Have you noticed how the world seems to seep silence after a snowfall? How a hush rolls over the newly sparkling landscape?
It’s not your imagination–the great outdoors is quieter after a snowstorm. There’s some fascinating science that explains why.
One reason is that there is less liveliness among the living. As temperatures drop, people and wildlife seek shelter to stay warm, whether that is for a steamy cup of cocoa or survival. Fewer people outside generally means less noise from traffic, construction, and other commotion our daily lives create. Many animals are hibernating, their only sound being soft snoring and the seldom twitch of heavy limbs. Also, some birds known for their spring and summer symphony have left for warmer climates, with notable exceptions (more on that later).
While human and wildlife factors coming to a halt contribute to quietude, it has more to do with how soundwaves move through the air, though more precisely, how they do not.
Soundwaves need uninterrupted air to travel distances. The space between snowflakes creates pockets that trap sound. More so, the structure of a snowflake has open spaces that absorb sound. Pores within fluffy new snow drifts dampen sound waves, much like the foam used to soundproof a room.
A study from the University of Kentucky found that just a couple of inches of fluffy snow can absorb up to 60 percent of ambient noise. So, at least for a couple of hours after a swirling winter storm passes by, we can revel in the pensive silence.
But, as aforementioned, not all wildlife are still. The birds that stay in Indiana year-round are often active and pierce the quiet landscape. Few birds brighten a winter’s day like the Northern Cardinal. The recognizable crimson plumage weaving through naked tree branches is a delight to amateur and experienced birders. In many songbirds, only the male sings. Uniquely, the female Cardinal joins the variety of choruses that can be heard throughout the day.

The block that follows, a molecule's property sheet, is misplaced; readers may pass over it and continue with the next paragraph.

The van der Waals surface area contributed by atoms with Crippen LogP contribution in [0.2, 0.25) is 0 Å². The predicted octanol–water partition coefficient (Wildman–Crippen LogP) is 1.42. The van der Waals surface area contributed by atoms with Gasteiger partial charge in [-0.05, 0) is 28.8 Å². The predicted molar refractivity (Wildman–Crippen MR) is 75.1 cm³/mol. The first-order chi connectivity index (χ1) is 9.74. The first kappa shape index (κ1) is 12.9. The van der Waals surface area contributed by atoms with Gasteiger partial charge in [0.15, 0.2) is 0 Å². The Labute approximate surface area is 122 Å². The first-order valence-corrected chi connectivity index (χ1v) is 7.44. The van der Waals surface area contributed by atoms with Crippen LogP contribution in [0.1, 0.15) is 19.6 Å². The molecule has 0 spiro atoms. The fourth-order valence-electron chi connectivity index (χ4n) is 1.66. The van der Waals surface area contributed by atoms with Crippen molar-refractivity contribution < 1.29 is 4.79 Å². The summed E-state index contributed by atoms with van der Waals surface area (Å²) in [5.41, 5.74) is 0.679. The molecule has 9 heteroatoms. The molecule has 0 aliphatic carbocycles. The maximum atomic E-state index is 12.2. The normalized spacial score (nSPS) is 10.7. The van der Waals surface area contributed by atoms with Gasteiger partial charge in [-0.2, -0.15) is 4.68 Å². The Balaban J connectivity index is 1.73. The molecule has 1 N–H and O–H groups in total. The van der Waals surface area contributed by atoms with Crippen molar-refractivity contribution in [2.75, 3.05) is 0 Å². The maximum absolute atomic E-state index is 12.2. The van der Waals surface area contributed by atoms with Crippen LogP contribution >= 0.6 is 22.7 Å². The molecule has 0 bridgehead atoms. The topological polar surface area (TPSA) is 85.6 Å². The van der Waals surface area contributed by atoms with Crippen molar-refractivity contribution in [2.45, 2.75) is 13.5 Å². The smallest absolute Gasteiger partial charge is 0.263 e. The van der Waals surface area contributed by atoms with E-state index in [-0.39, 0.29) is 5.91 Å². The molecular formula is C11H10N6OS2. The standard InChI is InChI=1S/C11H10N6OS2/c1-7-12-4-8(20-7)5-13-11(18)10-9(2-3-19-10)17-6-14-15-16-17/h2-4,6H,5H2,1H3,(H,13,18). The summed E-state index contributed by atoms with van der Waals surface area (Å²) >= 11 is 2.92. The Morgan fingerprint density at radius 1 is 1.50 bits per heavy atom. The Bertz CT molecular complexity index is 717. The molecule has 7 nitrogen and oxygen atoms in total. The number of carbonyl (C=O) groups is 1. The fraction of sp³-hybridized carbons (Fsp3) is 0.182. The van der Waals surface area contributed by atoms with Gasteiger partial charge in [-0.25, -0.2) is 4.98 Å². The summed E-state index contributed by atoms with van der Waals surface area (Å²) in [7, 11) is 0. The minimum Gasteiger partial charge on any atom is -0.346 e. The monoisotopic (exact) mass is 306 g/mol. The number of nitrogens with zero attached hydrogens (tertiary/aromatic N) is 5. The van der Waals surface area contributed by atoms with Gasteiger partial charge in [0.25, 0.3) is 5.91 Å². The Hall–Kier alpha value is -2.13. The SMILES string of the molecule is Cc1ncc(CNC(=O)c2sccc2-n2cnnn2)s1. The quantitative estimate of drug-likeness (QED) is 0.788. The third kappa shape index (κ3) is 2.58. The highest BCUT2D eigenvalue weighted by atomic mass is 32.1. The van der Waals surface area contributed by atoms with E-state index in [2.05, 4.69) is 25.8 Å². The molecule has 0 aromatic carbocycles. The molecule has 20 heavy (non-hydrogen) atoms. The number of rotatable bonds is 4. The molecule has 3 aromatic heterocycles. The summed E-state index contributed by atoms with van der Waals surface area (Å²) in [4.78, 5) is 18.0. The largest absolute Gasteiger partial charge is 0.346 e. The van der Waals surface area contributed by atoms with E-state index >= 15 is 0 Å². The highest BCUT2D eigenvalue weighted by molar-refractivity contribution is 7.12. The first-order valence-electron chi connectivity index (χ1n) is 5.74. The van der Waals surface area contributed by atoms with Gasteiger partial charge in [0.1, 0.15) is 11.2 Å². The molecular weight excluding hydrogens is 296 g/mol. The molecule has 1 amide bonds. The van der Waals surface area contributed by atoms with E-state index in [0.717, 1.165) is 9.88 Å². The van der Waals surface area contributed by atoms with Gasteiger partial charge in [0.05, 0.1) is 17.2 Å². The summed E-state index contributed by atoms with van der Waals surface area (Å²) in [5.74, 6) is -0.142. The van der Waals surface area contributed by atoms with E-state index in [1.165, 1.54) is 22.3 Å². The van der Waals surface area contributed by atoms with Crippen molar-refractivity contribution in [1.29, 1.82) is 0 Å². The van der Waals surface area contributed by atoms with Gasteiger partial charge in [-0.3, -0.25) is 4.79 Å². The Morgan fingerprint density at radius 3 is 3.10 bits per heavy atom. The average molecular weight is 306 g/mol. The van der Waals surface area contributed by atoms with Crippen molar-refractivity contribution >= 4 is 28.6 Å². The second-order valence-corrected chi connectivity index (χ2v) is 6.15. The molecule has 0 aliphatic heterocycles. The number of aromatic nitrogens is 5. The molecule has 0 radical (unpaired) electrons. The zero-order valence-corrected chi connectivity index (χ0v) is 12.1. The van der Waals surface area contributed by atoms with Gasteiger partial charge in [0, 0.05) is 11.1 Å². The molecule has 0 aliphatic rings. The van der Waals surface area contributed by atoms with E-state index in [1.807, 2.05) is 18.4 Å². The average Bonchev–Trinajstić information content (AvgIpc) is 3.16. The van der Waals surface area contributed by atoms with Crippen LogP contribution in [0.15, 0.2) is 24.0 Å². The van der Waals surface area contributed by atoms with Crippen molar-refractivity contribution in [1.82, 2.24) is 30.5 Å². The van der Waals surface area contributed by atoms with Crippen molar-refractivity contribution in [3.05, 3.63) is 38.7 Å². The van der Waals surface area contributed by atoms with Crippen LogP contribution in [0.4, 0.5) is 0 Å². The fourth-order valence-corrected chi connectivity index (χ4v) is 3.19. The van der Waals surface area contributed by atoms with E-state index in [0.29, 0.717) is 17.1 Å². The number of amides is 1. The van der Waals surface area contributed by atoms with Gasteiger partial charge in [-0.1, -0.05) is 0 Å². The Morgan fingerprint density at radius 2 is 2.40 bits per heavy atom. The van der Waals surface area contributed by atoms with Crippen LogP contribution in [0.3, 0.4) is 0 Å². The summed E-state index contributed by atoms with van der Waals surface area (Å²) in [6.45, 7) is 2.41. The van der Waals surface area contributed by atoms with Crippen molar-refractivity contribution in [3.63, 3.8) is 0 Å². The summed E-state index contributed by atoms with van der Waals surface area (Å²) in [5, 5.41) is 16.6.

Much less harmonious is the cacophony of the Canada Goose. While you may see the classic “V” formation of migrating geese, it is more likely you hear the resident geese that live in urban areas. Their single-syllable nasal honk that can be heard day and night, in the air, or on the ground tends to shatter blissful winter stillness.
Finally, another bird whose sound resonates despite dampening snow is the woodpecker. The quintessential tapping is not a vocal call, but a technique to search for food, create a nesting site, find mates, or mark territory. Though all notes are brisk and rhythmic, the duration and pitch signal different motivations. When searching for insects within a tree, the tapping halts for woodpeckers to listen for movement. In mating and establishing a domain, the sound is loudest and echoes the furthest. Woodpeckers are a cast of drummers whose staccato tapping is a metronome for the passing seasons.
Despite the striking contrast between the muted elegance of fresh snow and the reverberations of birds that pierce it, together they produce a winter soundtrack that somehow creates harmony between stillness.
For those seeking to experience it, Red-tail recommends walking the trails at McVey Memorial Forest, Stout Memorial Woodland, Fall Creek Woods or any of their ten public nature preserves in east central Indiana. Directions and trail maps are at www.ForTheLand.org.
Photo: Female Cardinal in Snow by Beau Considine
Kelley V. Phillips is the Assistant Director for Red-tail Land Conservancy. She strives to cultivate wonder in nature and action to protect it.